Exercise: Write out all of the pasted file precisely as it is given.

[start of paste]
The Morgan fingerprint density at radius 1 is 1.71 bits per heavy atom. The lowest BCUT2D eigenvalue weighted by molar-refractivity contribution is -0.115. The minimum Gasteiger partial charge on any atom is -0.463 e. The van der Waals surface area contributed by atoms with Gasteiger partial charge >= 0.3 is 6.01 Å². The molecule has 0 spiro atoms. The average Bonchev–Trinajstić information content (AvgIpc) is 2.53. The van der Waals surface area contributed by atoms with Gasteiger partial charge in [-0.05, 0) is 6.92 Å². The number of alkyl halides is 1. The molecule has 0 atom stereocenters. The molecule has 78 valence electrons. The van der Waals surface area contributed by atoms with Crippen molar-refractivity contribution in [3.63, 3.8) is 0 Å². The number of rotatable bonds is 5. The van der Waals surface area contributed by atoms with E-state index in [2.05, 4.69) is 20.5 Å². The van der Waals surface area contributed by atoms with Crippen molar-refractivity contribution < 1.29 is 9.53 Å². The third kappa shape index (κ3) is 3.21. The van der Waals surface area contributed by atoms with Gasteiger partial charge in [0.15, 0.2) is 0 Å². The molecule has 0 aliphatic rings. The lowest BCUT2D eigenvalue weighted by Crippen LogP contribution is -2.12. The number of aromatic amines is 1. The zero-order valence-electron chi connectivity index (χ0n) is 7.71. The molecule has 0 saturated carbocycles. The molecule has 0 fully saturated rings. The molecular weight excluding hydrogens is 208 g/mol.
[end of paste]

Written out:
The Morgan fingerprint density at radius 1 is 1.71 bits per heavy atom. The lowest BCUT2D eigenvalue weighted by molar-refractivity contribution is -0.115. The minimum Gasteiger partial charge on any atom is -0.463 e. The van der Waals surface area contributed by atoms with Gasteiger partial charge >= 0.3 is 6.01 Å². The molecule has 0 spiro atoms. The average Bonchev–Trinajstić information content (AvgIpc) is 2.53. The van der Waals surface area contributed by atoms with Gasteiger partial charge in [-0.05, 0) is 6.92 Å². The number of alkyl halides is 1. The molecule has 0 atom stereocenters. The molecule has 78 valence electrons. The van der Waals surface area contributed by atoms with Crippen molar-refractivity contribution in [3.63, 3.8) is 0 Å². The number of rotatable bonds is 5. The van der Waals surface area contributed by atoms with E-state index in [2.05, 4.69) is 20.5 Å². The van der Waals surface area contributed by atoms with Crippen molar-refractivity contribution < 1.29 is 9.53 Å². The third kappa shape index (κ3) is 3.21. The van der Waals surface area contributed by atoms with Gasteiger partial charge in [0.15, 0.2) is 0 Å². The molecule has 0 aliphatic rings. The lowest BCUT2D eigenvalue weighted by Crippen LogP contribution is -2.12. The number of aromatic amines is 1. The zero-order valence-electron chi connectivity index (χ0n) is 7.71. The molecule has 0 saturated carbocycles. The molecule has 0 fully saturated rings. The molecular weight excluding hydrogens is 208 g/mol.